Friday, 4 April 2008

for butter or worse

First off, I must thank those who wrote in with suggestions on how to solve my zombie problem. You should be working on fiction projects. Your plots are all much better than mine. Clearer, more gripping, better constructed. My own outline for the end of the book shows gaping holes everywhere, the fabric of my story a gauzy semi-transparent thing, suitable for the beach or the strip club. Now, with your ideas in hand, I can perhaps patch my outfit together, and at least cover my narrative nakedness.

Yesterday I got away from the zombies. Yes, it was Richard Scrimger day at a far-flung public school, and I basked in glory and personal questions throughout the afternoon and evening. There were pictures, and speeches, and signs all over the school. There were hugs and applause and book signings, and a triumphant dinner featuring both chow mein and Oreo cookies. I must confess to a small feeling of disappointment, however. When I was informed of the celebration, I envisaged a statue. Vanity, I know, but I was kind of hoping to see an image of myself. I recall visiting the Royal Winter Fair as a youngster, and being captivated by a life-sized sculpture of Terry Fox done entirely in butter. What a tribute! I thought to myself. Every time I go to the Royal, I check for the butter sculpture. I've seen Gretzky, Mandela, and the Little Mermaid. One year they did Kim Campbell - not too shabby. (That's not her in the picture below, by the way -- it's Marilyn Monroe. The one above is Tiger Woods. Note the detailing on the bench. That's craftsmanship, people.)

So, like I say, on my way north yesterday (driving well within the speed limit) I was nourishing a small hope at the back of my mind. A statue. Nothing life size, of course. But still, evidence of a certain artistry and time commitment. I passed dairy cows, and thought: Ahhh, raw material.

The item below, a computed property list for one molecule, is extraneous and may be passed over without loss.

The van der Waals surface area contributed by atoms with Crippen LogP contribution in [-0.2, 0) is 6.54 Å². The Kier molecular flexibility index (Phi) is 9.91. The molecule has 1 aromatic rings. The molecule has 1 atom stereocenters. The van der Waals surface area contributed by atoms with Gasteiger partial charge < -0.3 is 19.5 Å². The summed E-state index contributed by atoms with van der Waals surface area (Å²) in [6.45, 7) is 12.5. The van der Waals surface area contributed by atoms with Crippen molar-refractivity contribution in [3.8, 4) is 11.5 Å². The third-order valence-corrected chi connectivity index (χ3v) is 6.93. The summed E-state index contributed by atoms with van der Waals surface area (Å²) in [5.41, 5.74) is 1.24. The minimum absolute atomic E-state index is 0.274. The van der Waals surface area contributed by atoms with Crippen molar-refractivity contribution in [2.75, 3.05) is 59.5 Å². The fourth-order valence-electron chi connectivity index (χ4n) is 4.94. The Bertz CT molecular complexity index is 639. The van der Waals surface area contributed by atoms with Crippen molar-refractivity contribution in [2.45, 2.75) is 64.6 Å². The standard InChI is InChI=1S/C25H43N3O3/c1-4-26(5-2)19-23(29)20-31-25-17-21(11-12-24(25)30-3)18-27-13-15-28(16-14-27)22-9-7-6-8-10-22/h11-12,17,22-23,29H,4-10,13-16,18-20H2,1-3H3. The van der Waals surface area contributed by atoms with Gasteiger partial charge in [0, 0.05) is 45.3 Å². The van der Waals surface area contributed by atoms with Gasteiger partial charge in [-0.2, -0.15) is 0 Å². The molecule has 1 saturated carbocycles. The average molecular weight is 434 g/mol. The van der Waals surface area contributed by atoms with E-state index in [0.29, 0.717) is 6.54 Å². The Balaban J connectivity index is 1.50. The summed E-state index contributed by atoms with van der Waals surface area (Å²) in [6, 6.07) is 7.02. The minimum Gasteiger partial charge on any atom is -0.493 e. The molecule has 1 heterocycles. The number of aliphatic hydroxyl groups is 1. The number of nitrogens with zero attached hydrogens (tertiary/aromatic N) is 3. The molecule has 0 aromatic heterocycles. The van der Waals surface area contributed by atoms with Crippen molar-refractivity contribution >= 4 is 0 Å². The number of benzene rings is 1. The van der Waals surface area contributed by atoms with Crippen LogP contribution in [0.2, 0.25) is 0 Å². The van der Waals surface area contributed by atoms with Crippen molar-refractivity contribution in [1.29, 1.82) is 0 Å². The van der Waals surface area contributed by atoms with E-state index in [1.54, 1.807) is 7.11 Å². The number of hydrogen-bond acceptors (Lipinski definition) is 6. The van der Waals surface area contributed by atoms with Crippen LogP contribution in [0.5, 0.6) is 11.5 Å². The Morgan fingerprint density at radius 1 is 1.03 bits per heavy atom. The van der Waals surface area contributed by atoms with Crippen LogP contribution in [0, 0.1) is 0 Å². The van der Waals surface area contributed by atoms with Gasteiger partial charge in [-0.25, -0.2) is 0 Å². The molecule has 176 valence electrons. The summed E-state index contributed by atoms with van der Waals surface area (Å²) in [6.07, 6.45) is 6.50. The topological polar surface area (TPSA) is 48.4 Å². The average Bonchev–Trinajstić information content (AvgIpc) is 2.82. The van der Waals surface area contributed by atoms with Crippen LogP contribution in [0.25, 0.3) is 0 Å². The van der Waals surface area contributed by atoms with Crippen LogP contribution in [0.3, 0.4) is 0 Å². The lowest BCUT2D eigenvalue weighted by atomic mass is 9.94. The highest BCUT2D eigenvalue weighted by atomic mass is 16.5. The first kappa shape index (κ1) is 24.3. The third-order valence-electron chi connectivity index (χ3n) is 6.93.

But it was not to be. At the end of the day I shook hands with the event organizers and smiled to cover my dead and withered hope, and drove off. There's another Richard Scrimger celebration planned in another small community in a couple of weeks. I wonder. I wonder.
Here's a quick question for you. Butter, being readily available, easy to carve, and silly, is an ideal material for statues. I'm wondering about other choices. If you could choose the material for your own brief immortalization (a tricky concept, come to think of it) what would it be? So far my thoughts are hovering between Spam, macaroni, and styrofoam pellets....

9 comments:

Anonymous said...

I'd like a stump carving. It's not short term like butter, but it is temporary and I figure it would be easy to memorialize me in an old dead tree stump. Kinda knobby in places, thick at the bottom, feet planted firmly in the earth and wild, willowy hair.

Eventually, I'd fall over and be moss covered and nibbled by bugs.

Cath

Richard Scrimger said...

I don't mind the idea, but isn't stump carving, well, height-ist? Who else but short people can get down there with their chisels and sanders? And then you have to leave your statue out in the rain .... RS

that's what she said...

Mashed potatoes, peanut butter, lint, foil, sponge, dirt, ice, chocolate, sticky rice, earwax, turtles, lost socks, cheese, and gum would all be noble materials to temporarily preserve my likeness.

Anonymous said...

Depends on where you lop off the top. I have a stump that must be ten feet high in my backyard holding up my clothesline. Picture totem poles.

You think "short", I think I could be tall for once in my life.

Cath

Anonymous said...

Sand

Richard Scrimger said...

Yes, it expresses you perfectly
RS

Anonymous said...

I'm all for the whittling in Irish Spring or Ivory soap bars....it's like a theme day - "Whittle Richard" (could play Lucille or Tutti Fruitti in the background) & let the kids rock out.

Hear more good comments about your work in a Belleville at a teacher workshop the other day. Really connecting to the kiddoes. Great stuff!

Susan

Richard Scrimger said...

You picked a fine time to leave me Lucille? Really? That I have to hear. Oh, and never trust a Bellevillian principal. I had a good time but the kids and teachers did all the work. RS

Anonymous said...

On reflection I'm favouring candy floss.

Sand